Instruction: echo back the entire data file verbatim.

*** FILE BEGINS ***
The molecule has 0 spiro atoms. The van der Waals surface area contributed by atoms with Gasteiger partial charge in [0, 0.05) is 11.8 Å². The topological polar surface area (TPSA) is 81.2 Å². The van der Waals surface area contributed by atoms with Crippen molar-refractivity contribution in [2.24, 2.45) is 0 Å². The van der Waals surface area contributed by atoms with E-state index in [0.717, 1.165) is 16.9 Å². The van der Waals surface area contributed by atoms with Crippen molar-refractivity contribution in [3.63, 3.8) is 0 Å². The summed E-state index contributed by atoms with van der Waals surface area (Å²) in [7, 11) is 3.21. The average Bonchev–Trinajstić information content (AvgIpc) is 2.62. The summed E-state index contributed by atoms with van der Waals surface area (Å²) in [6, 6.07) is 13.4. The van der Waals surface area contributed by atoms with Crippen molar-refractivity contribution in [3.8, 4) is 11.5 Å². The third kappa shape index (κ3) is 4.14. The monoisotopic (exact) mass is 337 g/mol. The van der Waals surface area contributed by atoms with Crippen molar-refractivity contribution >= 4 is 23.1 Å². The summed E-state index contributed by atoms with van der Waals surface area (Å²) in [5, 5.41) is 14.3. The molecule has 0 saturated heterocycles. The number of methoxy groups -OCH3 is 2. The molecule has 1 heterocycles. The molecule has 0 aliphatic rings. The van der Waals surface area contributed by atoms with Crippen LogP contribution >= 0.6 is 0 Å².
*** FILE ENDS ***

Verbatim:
The molecule has 0 spiro atoms. The van der Waals surface area contributed by atoms with Gasteiger partial charge in [0, 0.05) is 11.8 Å². The topological polar surface area (TPSA) is 81.2 Å². The van der Waals surface area contributed by atoms with Crippen molar-refractivity contribution in [2.24, 2.45) is 0 Å². The van der Waals surface area contributed by atoms with E-state index in [0.717, 1.165) is 16.9 Å². The van der Waals surface area contributed by atoms with Crippen molar-refractivity contribution in [3.63, 3.8) is 0 Å². The summed E-state index contributed by atoms with van der Waals surface area (Å²) in [7, 11) is 3.21. The average Bonchev–Trinajstić information content (AvgIpc) is 2.62. The summed E-state index contributed by atoms with van der Waals surface area (Å²) in [6, 6.07) is 13.4. The van der Waals surface area contributed by atoms with Crippen molar-refractivity contribution in [3.8, 4) is 11.5 Å². The third kappa shape index (κ3) is 4.14. The monoisotopic (exact) mass is 337 g/mol. The van der Waals surface area contributed by atoms with Crippen molar-refractivity contribution >= 4 is 23.1 Å². The summed E-state index contributed by atoms with van der Waals surface area (Å²) in [5, 5.41) is 14.3. The molecule has 0 saturated heterocycles. The number of methoxy groups -OCH3 is 2. The molecule has 1 heterocycles. The molecule has 0 aliphatic rings. The van der Waals surface area contributed by atoms with Crippen LogP contribution >= 0.6 is 0 Å².